The review confirmed that the principle of having interdisciplinary research themes was still valid and valuable, but it also highlighted the need for some radical changes in the structure and operation of the themes. Based on the findings and recommendations of the review, we developed a strategic action plan to redefine, restructure, and relaunch our research themes.

The new framework

The new framework for our research themes is based on three main changes:

  1. Theme coverage and range: We reduced the number of themes from five to four, and reformulated them to reflect the current and emerging priorities and opportunities for research and innovation. We also embedded the security and risk theme across the other four themes, recognising that it is a cross-cutting issue that affects all aspects of society.
  2. Theme governance and operations: We are moving from a leadership-based model to a project-based model, where the themes are driven by specific research projects that are aligned with the theme objectives and the external funding opportunities. We also simplified and streamlined the funding and reporting processes, making them more transparent and accountable.
  3. Theme metrics, review, and funding: We are establishing clear and measurable key performance indicators for each theme, and a regular review mechanism to monitor and evaluate the progress and impact of the theme projects. We are reviewing the funding given the reset agenda for the themes, to establish an appropriate sustainable budget based on the strategic priorities and the expected outcomes of the University.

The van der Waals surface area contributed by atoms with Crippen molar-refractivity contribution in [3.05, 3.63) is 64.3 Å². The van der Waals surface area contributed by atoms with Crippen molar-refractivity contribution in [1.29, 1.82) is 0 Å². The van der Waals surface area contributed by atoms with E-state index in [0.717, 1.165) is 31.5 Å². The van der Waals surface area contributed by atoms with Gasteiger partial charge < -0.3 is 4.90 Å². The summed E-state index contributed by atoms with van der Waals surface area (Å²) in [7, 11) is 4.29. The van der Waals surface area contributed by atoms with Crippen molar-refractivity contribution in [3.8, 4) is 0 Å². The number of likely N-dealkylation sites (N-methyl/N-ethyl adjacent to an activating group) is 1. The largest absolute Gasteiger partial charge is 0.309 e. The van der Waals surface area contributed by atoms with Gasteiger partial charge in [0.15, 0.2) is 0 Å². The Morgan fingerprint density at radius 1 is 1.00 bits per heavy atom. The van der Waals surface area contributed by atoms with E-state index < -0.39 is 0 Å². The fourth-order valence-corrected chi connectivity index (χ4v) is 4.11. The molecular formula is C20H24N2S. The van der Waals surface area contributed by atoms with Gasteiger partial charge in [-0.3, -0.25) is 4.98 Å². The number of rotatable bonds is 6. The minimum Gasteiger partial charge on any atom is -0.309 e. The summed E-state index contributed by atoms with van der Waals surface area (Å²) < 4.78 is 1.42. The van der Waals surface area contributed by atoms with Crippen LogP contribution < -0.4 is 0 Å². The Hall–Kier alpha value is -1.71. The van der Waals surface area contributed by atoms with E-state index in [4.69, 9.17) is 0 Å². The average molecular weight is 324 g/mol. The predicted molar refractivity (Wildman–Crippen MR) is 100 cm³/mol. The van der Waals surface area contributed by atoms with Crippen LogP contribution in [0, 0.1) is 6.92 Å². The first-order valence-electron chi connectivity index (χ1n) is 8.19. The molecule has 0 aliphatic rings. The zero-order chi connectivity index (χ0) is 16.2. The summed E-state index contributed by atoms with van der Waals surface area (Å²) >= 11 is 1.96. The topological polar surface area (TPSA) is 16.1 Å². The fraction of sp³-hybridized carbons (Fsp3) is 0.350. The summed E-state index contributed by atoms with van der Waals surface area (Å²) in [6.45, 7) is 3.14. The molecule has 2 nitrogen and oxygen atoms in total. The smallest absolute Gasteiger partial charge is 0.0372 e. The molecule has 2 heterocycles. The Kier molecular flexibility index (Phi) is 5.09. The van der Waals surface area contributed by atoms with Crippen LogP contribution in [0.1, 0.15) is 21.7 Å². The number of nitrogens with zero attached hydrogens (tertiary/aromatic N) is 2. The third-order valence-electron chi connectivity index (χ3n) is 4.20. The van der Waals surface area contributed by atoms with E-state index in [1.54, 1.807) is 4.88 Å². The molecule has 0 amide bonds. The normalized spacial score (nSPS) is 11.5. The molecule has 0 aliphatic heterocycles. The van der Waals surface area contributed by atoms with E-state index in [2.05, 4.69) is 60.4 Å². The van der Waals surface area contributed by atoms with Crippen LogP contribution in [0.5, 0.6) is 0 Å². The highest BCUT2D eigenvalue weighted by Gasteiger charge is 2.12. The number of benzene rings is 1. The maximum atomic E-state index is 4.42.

The new framework is designed to make our research themes more agile, responsive, and effective, as well as more connected and inclusive. It will also enable us to showcase and celebrate our research excellence and innovation, and to demonstrate our contribution to society and the world.

Jeremy Howells, Pro-Vice Chancellor (Research, Innovation & External Engagement)

What’s next

We are currently in the process of implementing the new framework for our research themes, with the aim of launching them officially in the academic year 2024/25. This involves:

  1. Finalising the theme objectives, strategies, and plans, in consultation with the relevant research stakeholders and partners.
  2. Identifying and supporting the theme projects based on the Thematic R&I Fund (TRIF) funding calls criteria that will be issued annually.
  3. Communicating and promoting the theme activities and achievements.

I am excited about the new direction and the potential of our research themes, and hope you are too. By working together, across disciplines and sectors, we can make a difference and create a better future for everyone.

Join the conversation

I would love to hear your thoughts and feedback on our new research theme framework. What do you think of the new themes and their objectives? How do you see yourself getting involved or benefiting from the theme projects? What are the challenges and opportunities that you foresee or experience in relation to the themes?

Please share your comments and questions with me at the next Café Conversations on Thursday 15th February, or contact me directly at I look forward to hearing from you and engaging with you on this important and exciting topic.